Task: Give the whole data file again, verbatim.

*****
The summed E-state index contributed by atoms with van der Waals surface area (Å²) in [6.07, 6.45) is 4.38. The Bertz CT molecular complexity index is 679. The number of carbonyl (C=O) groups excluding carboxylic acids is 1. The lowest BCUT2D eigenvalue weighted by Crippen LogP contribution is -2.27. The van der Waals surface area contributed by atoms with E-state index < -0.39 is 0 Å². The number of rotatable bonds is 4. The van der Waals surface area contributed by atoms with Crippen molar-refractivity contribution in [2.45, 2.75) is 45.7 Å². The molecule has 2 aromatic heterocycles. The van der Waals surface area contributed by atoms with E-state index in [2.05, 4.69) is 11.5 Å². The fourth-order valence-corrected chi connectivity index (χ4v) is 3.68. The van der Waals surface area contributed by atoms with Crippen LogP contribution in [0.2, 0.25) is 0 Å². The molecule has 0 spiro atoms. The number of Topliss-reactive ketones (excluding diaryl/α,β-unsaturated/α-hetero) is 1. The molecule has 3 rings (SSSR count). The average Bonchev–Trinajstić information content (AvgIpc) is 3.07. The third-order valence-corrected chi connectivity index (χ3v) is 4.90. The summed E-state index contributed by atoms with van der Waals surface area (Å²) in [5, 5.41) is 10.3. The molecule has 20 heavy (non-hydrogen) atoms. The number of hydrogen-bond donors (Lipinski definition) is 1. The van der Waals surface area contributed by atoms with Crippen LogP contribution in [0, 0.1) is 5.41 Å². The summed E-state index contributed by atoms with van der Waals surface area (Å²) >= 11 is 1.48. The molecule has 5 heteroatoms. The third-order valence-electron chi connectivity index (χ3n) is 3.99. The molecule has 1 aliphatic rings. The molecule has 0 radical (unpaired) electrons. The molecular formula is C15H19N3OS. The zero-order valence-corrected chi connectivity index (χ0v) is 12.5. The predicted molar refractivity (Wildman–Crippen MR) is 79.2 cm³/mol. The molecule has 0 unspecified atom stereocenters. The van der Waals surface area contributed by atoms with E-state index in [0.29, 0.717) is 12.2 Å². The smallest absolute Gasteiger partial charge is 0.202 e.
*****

The summed E-state index contributed by atoms with van der Waals surface area (Å²) in [6.07, 6.45) is 4.38. The Bertz CT molecular complexity index is 679. The number of carbonyl (C=O) groups excluding carboxylic acids is 1. The lowest BCUT2D eigenvalue weighted by Crippen LogP contribution is -2.27. The van der Waals surface area contributed by atoms with E-state index < -0.39 is 0 Å². The number of rotatable bonds is 4. The van der Waals surface area contributed by atoms with Crippen molar-refractivity contribution in [2.45, 2.75) is 45.7 Å². The molecule has 2 aromatic heterocycles. The van der Waals surface area contributed by atoms with E-state index in [2.05, 4.69) is 11.5 Å². The fourth-order valence-corrected chi connectivity index (χ4v) is 3.68. The van der Waals surface area contributed by atoms with Crippen LogP contribution in [0.2, 0.25) is 0 Å². The molecule has 0 spiro atoms. The number of Topliss-reactive ketones (excluding diaryl/α,β-unsaturated/α-hetero) is 1. The molecule has 3 rings (SSSR count). The average Bonchev–Trinajstić information content (AvgIpc) is 3.07. The third-order valence-corrected chi connectivity index (χ3v) is 4.90. The summed E-state index contributed by atoms with van der Waals surface area (Å²) in [5, 5.41) is 10.3. The molecule has 20 heavy (non-hydrogen) atoms. The number of hydrogen-bond donors (Lipinski definition) is 1. The van der Waals surface area contributed by atoms with Crippen LogP contribution in [0, 0.1) is 5.41 Å². The summed E-state index contributed by atoms with van der Waals surface area (Å²) >= 11 is 1.48. The molecule has 5 heteroatoms. The third-order valence-electron chi connectivity index (χ3n) is 3.99. The molecule has 1 aliphatic rings. The molecule has 0 radical (unpaired) electrons. The molecular formula is C15H19N3OS. The zero-order valence-corrected chi connectivity index (χ0v) is 12.5. The predicted molar refractivity (Wildman–Crippen MR) is 79.2 cm³/mol. The molecule has 0 unspecified atom stereocenters. The van der Waals surface area contributed by atoms with E-state index in [0.29, 0.717) is 12.2 Å². The smallest absolute Gasteiger partial charge is 0.202 e.